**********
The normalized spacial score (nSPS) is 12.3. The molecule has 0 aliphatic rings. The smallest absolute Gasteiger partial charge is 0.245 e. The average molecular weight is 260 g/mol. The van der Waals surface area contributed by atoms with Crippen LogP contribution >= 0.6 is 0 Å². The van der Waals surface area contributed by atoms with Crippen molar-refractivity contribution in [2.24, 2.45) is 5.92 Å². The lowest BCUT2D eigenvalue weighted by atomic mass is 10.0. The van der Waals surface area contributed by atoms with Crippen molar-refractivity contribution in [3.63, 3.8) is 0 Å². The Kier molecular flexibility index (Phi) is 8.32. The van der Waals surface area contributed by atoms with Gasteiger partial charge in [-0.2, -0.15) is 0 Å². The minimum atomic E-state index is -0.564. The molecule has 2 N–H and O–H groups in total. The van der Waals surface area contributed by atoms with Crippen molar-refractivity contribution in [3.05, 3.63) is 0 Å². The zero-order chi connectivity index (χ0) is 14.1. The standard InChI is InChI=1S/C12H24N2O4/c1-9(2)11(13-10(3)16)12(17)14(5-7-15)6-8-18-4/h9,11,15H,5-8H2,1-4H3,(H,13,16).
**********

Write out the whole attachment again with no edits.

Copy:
The normalized spacial score (nSPS) is 12.3. The molecule has 0 aliphatic rings. The smallest absolute Gasteiger partial charge is 0.245 e. The average molecular weight is 260 g/mol. The van der Waals surface area contributed by atoms with Crippen LogP contribution >= 0.6 is 0 Å². The van der Waals surface area contributed by atoms with Crippen molar-refractivity contribution in [2.24, 2.45) is 5.92 Å². The lowest BCUT2D eigenvalue weighted by atomic mass is 10.0. The van der Waals surface area contributed by atoms with Crippen molar-refractivity contribution in [3.63, 3.8) is 0 Å². The Kier molecular flexibility index (Phi) is 8.32. The van der Waals surface area contributed by atoms with Gasteiger partial charge in [-0.2, -0.15) is 0 Å². The minimum atomic E-state index is -0.564. The molecule has 2 N–H and O–H groups in total. The van der Waals surface area contributed by atoms with Crippen molar-refractivity contribution in [3.05, 3.63) is 0 Å². The zero-order chi connectivity index (χ0) is 14.1. The standard InChI is InChI=1S/C12H24N2O4/c1-9(2)11(13-10(3)16)12(17)14(5-7-15)6-8-18-4/h9,11,15H,5-8H2,1-4H3,(H,13,16).